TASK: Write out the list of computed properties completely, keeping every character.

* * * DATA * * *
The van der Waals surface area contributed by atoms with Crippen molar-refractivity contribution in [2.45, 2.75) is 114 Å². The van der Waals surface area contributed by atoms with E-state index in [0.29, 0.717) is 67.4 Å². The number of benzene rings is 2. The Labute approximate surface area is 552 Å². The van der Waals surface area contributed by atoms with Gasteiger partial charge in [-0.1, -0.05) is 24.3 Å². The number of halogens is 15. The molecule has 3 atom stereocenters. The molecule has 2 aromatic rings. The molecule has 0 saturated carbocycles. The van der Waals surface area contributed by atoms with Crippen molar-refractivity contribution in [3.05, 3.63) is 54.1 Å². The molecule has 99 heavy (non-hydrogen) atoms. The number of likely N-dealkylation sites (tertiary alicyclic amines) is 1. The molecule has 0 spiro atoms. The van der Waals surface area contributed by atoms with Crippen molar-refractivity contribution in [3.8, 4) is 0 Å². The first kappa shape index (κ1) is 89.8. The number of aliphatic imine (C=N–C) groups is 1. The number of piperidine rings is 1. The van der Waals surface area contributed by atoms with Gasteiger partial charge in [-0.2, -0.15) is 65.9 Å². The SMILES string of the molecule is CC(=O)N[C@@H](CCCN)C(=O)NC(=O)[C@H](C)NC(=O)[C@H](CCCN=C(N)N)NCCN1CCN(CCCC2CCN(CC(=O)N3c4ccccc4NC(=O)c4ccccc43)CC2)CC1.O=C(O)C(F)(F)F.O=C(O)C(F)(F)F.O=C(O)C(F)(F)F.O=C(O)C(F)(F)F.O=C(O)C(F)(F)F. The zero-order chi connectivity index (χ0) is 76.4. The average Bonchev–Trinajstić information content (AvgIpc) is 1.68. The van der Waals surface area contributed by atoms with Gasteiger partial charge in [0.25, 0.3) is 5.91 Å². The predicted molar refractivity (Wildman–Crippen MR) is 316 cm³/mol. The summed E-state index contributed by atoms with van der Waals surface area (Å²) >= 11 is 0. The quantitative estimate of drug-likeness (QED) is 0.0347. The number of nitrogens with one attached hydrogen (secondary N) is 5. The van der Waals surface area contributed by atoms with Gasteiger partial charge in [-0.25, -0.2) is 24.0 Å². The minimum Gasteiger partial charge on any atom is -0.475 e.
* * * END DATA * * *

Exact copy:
The van der Waals surface area contributed by atoms with Crippen molar-refractivity contribution in [2.45, 2.75) is 114 Å². The van der Waals surface area contributed by atoms with E-state index in [0.29, 0.717) is 67.4 Å². The number of benzene rings is 2. The Labute approximate surface area is 552 Å². The van der Waals surface area contributed by atoms with Gasteiger partial charge in [-0.1, -0.05) is 24.3 Å². The number of halogens is 15. The molecule has 3 atom stereocenters. The molecule has 2 aromatic rings. The molecule has 0 saturated carbocycles. The van der Waals surface area contributed by atoms with Crippen molar-refractivity contribution in [3.05, 3.63) is 54.1 Å². The molecule has 99 heavy (non-hydrogen) atoms. The number of likely N-dealkylation sites (tertiary alicyclic amines) is 1. The molecule has 0 spiro atoms. The van der Waals surface area contributed by atoms with Crippen molar-refractivity contribution in [3.8, 4) is 0 Å². The first kappa shape index (κ1) is 89.8. The number of aliphatic imine (C=N–C) groups is 1. The number of piperidine rings is 1. The van der Waals surface area contributed by atoms with Gasteiger partial charge in [-0.2, -0.15) is 65.9 Å². The SMILES string of the molecule is CC(=O)N[C@@H](CCCN)C(=O)NC(=O)[C@H](C)NC(=O)[C@H](CCCN=C(N)N)NCCN1CCN(CCCC2CCN(CC(=O)N3c4ccccc4NC(=O)c4ccccc43)CC2)CC1.O=C(O)C(F)(F)F.O=C(O)C(F)(F)F.O=C(O)C(F)(F)F.O=C(O)C(F)(F)F.O=C(O)C(F)(F)F. The zero-order chi connectivity index (χ0) is 76.4. The average Bonchev–Trinajstić information content (AvgIpc) is 1.68. The van der Waals surface area contributed by atoms with Gasteiger partial charge in [0.25, 0.3) is 5.91 Å². The predicted molar refractivity (Wildman–Crippen MR) is 316 cm³/mol. The summed E-state index contributed by atoms with van der Waals surface area (Å²) >= 11 is 0. The quantitative estimate of drug-likeness (QED) is 0.0347. The number of nitrogens with one attached hydrogen (secondary N) is 5. The van der Waals surface area contributed by atoms with Gasteiger partial charge in [-0.25, -0.2) is 24.0 Å². The minimum Gasteiger partial charge on any atom is -0.475 e.